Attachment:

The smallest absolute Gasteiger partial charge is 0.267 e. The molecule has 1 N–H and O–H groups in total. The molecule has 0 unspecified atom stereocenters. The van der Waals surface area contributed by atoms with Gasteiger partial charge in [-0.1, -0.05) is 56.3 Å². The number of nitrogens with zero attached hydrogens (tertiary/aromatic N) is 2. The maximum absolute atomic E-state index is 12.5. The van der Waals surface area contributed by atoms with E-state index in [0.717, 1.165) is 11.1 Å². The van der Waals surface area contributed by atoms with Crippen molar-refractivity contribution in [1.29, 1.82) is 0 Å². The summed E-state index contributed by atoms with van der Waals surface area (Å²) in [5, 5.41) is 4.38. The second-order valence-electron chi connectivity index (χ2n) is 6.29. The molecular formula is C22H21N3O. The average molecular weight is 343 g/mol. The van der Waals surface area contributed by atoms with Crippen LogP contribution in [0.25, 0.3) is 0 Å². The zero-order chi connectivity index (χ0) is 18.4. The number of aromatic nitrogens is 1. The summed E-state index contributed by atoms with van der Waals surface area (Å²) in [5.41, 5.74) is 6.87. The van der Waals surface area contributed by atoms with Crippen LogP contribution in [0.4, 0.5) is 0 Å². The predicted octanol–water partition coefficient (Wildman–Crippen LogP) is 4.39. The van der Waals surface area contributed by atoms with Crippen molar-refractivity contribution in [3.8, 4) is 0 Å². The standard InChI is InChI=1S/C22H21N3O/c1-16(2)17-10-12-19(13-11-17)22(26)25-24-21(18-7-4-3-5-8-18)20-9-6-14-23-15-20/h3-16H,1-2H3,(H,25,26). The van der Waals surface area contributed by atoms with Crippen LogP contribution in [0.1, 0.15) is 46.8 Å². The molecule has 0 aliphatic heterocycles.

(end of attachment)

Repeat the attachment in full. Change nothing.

The smallest absolute Gasteiger partial charge is 0.267 e. The molecule has 1 N–H and O–H groups in total. The molecule has 0 unspecified atom stereocenters. The van der Waals surface area contributed by atoms with Gasteiger partial charge in [-0.1, -0.05) is 56.3 Å². The number of nitrogens with zero attached hydrogens (tertiary/aromatic N) is 2. The maximum absolute atomic E-state index is 12.5. The van der Waals surface area contributed by atoms with E-state index in [0.717, 1.165) is 11.1 Å². The van der Waals surface area contributed by atoms with Crippen molar-refractivity contribution in [1.29, 1.82) is 0 Å². The summed E-state index contributed by atoms with van der Waals surface area (Å²) in [5, 5.41) is 4.38. The second-order valence-electron chi connectivity index (χ2n) is 6.29. The molecular formula is C22H21N3O. The average molecular weight is 343 g/mol. The van der Waals surface area contributed by atoms with Crippen LogP contribution in [0.25, 0.3) is 0 Å². The zero-order chi connectivity index (χ0) is 18.4. The number of aromatic nitrogens is 1. The summed E-state index contributed by atoms with van der Waals surface area (Å²) in [5.41, 5.74) is 6.87. The van der Waals surface area contributed by atoms with Crippen LogP contribution in [0.4, 0.5) is 0 Å². The predicted octanol–water partition coefficient (Wildman–Crippen LogP) is 4.39. The van der Waals surface area contributed by atoms with Crippen molar-refractivity contribution in [3.8, 4) is 0 Å². The standard InChI is InChI=1S/C22H21N3O/c1-16(2)17-10-12-19(13-11-17)22(26)25-24-21(18-7-4-3-5-8-18)20-9-6-14-23-15-20/h3-16H,1-2H3,(H,25,26). The van der Waals surface area contributed by atoms with Crippen LogP contribution in [0.1, 0.15) is 46.8 Å². The molecule has 0 aliphatic heterocycles.